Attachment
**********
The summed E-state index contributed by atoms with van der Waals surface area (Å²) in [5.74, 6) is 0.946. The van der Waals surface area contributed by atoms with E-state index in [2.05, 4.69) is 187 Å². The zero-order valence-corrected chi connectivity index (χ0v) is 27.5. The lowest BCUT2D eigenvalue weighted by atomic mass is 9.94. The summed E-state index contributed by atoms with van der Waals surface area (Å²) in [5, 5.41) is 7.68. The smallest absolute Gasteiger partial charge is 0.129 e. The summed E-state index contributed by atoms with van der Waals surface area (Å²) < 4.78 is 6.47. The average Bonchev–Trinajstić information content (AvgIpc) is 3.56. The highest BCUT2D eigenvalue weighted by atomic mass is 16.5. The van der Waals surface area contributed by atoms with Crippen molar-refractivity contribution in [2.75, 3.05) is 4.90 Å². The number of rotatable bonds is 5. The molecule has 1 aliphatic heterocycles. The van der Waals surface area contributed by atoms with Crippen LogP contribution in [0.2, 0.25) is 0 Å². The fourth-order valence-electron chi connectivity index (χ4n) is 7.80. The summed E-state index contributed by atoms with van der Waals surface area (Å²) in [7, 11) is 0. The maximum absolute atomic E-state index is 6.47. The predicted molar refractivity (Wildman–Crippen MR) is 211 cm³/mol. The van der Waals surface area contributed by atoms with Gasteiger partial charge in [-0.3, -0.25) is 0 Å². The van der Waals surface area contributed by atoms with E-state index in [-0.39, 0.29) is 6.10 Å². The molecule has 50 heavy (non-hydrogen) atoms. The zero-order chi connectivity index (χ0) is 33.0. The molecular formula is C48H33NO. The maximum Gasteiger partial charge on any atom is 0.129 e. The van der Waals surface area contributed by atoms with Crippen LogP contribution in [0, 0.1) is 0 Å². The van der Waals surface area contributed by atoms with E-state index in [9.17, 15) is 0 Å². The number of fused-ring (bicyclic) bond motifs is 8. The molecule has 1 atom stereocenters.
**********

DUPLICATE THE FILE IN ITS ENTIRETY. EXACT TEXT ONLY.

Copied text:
The summed E-state index contributed by atoms with van der Waals surface area (Å²) in [5.74, 6) is 0.946. The van der Waals surface area contributed by atoms with E-state index in [2.05, 4.69) is 187 Å². The zero-order valence-corrected chi connectivity index (χ0v) is 27.5. The lowest BCUT2D eigenvalue weighted by atomic mass is 9.94. The summed E-state index contributed by atoms with van der Waals surface area (Å²) in [5, 5.41) is 7.68. The smallest absolute Gasteiger partial charge is 0.129 e. The summed E-state index contributed by atoms with van der Waals surface area (Å²) < 4.78 is 6.47. The average Bonchev–Trinajstić information content (AvgIpc) is 3.56. The highest BCUT2D eigenvalue weighted by atomic mass is 16.5. The van der Waals surface area contributed by atoms with Crippen molar-refractivity contribution in [2.75, 3.05) is 4.90 Å². The number of rotatable bonds is 5. The molecule has 1 aliphatic heterocycles. The van der Waals surface area contributed by atoms with Crippen LogP contribution in [0.2, 0.25) is 0 Å². The fourth-order valence-electron chi connectivity index (χ4n) is 7.80. The summed E-state index contributed by atoms with van der Waals surface area (Å²) in [7, 11) is 0. The maximum absolute atomic E-state index is 6.47. The predicted molar refractivity (Wildman–Crippen MR) is 211 cm³/mol. The van der Waals surface area contributed by atoms with Gasteiger partial charge in [-0.3, -0.25) is 0 Å². The van der Waals surface area contributed by atoms with E-state index in [-0.39, 0.29) is 6.10 Å². The molecule has 50 heavy (non-hydrogen) atoms. The zero-order chi connectivity index (χ0) is 33.0. The molecular formula is C48H33NO. The maximum Gasteiger partial charge on any atom is 0.129 e. The van der Waals surface area contributed by atoms with Crippen LogP contribution in [0, 0.1) is 0 Å². The van der Waals surface area contributed by atoms with E-state index in [9.17, 15) is 0 Å². The number of fused-ring (bicyclic) bond motifs is 8. The molecule has 1 atom stereocenters.